From The School of Biomedical Sciences Wiki
Jump to: navigation, search

Testosterone (systematic name being 17beta-Hydroxyandrost-4-en-3-one) is a steroid sex hormone. It is a nongaseous signal molecule that is both hydrophobic and small[1].

In males, it is produced in the testicles and promotes male secondary sexual characteristics such as increased muscle growth, a deeper voice, production of sperm and development of sexual characteristics[2].

Like other steroid hormones, the precursor to these chemicals is cholesterol. More specifically, testosterone is an androgen hormone, one of the five major classes of steroid hormones, which also includes: progestagens, glucocorticoids, mineralocorticoids and estrogens[3]. Conversion of cholesterol to testosterone follows a number of steps and intermediate products: The starting reaction for any steroid hormone is the interaction between cholesterol and the cholesterol-side-chain-cleavage enzyme (P450scc). This results in the production of pregnenolone. From here, this is where differentiation of the hormones occurs. For the production of testosterone, pregnenolone interacts with the P450c17 enzyme and produces 17alpha-Hydroxy-pregnenolone. Further interaction with P450c17 results in dehydroepiandrosterone (DHEA). From here, DHEA can either: react with 3beta-HSD2 enzyme and produce androst-4-ene 3,17-dione or react with 17beta-HSD3 enzyme and produce androst-5-ene 3beta, 17beta-diol. Finally, from here the androst-4-ene 3,17-dione can react with 17beta-HSD3 enzyme and produce testosterone. On the other hand, androst-5-ene 3beta, 17beta-diol reacts with the 3beta-HSD2 enzyme and result in testosterone, which has an end number of 19C[4].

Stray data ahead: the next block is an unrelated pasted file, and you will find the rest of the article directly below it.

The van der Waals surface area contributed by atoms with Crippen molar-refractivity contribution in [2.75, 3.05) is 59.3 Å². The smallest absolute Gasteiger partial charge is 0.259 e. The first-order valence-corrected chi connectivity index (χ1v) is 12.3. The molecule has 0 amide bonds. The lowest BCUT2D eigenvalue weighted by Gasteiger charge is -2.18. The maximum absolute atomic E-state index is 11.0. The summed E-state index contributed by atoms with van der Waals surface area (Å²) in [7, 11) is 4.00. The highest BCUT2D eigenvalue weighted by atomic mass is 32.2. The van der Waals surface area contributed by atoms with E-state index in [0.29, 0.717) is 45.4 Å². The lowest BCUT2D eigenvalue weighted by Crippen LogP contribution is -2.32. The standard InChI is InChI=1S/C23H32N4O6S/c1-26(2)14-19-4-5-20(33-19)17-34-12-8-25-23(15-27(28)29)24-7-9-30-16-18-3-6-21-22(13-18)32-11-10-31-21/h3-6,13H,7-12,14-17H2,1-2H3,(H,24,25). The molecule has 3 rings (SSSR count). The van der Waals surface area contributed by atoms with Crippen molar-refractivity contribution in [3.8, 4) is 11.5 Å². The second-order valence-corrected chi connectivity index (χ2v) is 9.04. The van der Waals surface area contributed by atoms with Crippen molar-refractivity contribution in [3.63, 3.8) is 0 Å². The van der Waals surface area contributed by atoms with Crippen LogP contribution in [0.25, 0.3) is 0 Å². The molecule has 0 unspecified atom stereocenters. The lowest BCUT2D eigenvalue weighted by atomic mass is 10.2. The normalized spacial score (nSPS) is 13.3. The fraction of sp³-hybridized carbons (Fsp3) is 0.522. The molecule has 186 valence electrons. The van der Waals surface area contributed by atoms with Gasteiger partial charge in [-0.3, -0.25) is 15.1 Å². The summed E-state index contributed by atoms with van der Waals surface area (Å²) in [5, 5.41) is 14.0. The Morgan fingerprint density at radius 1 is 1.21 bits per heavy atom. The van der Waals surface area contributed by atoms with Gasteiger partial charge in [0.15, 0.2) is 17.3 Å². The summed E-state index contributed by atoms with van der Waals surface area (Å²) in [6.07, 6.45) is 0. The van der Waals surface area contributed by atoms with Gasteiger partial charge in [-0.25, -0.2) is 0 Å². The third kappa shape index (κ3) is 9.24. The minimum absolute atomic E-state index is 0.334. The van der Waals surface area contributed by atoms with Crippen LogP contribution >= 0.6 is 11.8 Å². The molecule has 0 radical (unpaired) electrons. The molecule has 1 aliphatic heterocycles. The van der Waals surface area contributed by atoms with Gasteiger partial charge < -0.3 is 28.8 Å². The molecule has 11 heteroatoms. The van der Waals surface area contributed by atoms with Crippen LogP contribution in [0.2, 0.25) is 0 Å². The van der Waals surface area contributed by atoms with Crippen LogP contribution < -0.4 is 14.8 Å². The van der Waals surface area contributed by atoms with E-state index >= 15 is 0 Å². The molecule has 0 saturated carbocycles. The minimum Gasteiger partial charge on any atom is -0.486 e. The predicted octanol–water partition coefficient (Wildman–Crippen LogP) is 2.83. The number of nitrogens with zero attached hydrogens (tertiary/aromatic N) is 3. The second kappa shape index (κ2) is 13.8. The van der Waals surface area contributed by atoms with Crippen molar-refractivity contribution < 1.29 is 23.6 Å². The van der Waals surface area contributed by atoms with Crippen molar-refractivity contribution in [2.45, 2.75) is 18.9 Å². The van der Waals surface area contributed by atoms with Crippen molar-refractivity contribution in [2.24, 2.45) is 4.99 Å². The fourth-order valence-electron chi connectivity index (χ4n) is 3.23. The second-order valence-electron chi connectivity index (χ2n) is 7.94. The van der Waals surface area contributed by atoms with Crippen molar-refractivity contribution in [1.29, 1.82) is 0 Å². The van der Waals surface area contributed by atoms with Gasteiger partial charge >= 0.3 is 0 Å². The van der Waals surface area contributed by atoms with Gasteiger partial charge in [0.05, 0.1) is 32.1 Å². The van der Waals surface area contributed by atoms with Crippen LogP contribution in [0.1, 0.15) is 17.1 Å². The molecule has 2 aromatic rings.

1. Alberts, Johnson, Lewis, Raff, Roberts and Walter. (2008) 'Molecular Biology of the Cell' 5th Edition. New York: Garlands Science. p 889
  2. The Reproductive System at a Glance By Linda J. Heffner, Danny J. Schust P.17
  3. Berg, J.M, Tymoczko, J.L, Gatto, G.J.Jr, Stryer, L. Biochemistry Eighth Edition. 2015
  4. Norman, A.W, Henry, H.L. Hormones Third Edition. 2015 p.47
Personal tools